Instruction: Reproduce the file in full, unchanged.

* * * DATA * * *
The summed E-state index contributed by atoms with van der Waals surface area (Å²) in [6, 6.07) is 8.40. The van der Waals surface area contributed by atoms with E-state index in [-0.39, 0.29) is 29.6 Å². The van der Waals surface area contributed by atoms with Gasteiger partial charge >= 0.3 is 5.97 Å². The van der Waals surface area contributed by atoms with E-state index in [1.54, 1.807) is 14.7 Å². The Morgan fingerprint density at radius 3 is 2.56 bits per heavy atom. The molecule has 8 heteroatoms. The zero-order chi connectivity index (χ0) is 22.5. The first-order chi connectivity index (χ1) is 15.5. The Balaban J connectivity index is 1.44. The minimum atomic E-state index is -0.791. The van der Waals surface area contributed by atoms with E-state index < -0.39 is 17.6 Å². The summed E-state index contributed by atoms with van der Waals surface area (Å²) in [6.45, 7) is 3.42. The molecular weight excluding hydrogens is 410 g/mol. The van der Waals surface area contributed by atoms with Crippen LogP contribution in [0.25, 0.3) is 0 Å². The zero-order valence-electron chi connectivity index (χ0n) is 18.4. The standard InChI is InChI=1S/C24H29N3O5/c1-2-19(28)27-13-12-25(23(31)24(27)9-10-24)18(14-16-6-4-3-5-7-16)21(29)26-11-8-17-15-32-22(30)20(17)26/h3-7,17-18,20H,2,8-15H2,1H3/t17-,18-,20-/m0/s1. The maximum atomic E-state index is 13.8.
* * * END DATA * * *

The summed E-state index contributed by atoms with van der Waals surface area (Å²) in [6, 6.07) is 8.40. The van der Waals surface area contributed by atoms with E-state index in [-0.39, 0.29) is 29.6 Å². The van der Waals surface area contributed by atoms with Gasteiger partial charge >= 0.3 is 5.97 Å². The van der Waals surface area contributed by atoms with E-state index in [1.54, 1.807) is 14.7 Å². The Morgan fingerprint density at radius 3 is 2.56 bits per heavy atom. The molecule has 8 heteroatoms. The zero-order chi connectivity index (χ0) is 22.5. The first-order chi connectivity index (χ1) is 15.5. The Balaban J connectivity index is 1.44. The minimum atomic E-state index is -0.791. The van der Waals surface area contributed by atoms with E-state index < -0.39 is 17.6 Å². The summed E-state index contributed by atoms with van der Waals surface area (Å²) in [6.45, 7) is 3.42. The molecular weight excluding hydrogens is 410 g/mol. The van der Waals surface area contributed by atoms with Crippen LogP contribution in [0.25, 0.3) is 0 Å². The zero-order valence-electron chi connectivity index (χ0n) is 18.4. The standard InChI is InChI=1S/C24H29N3O5/c1-2-19(28)27-13-12-25(23(31)24(27)9-10-24)18(14-16-6-4-3-5-7-16)21(29)26-11-8-17-15-32-22(30)20(17)26/h3-7,17-18,20H,2,8-15H2,1H3/t17-,18-,20-/m0/s1. The maximum atomic E-state index is 13.8.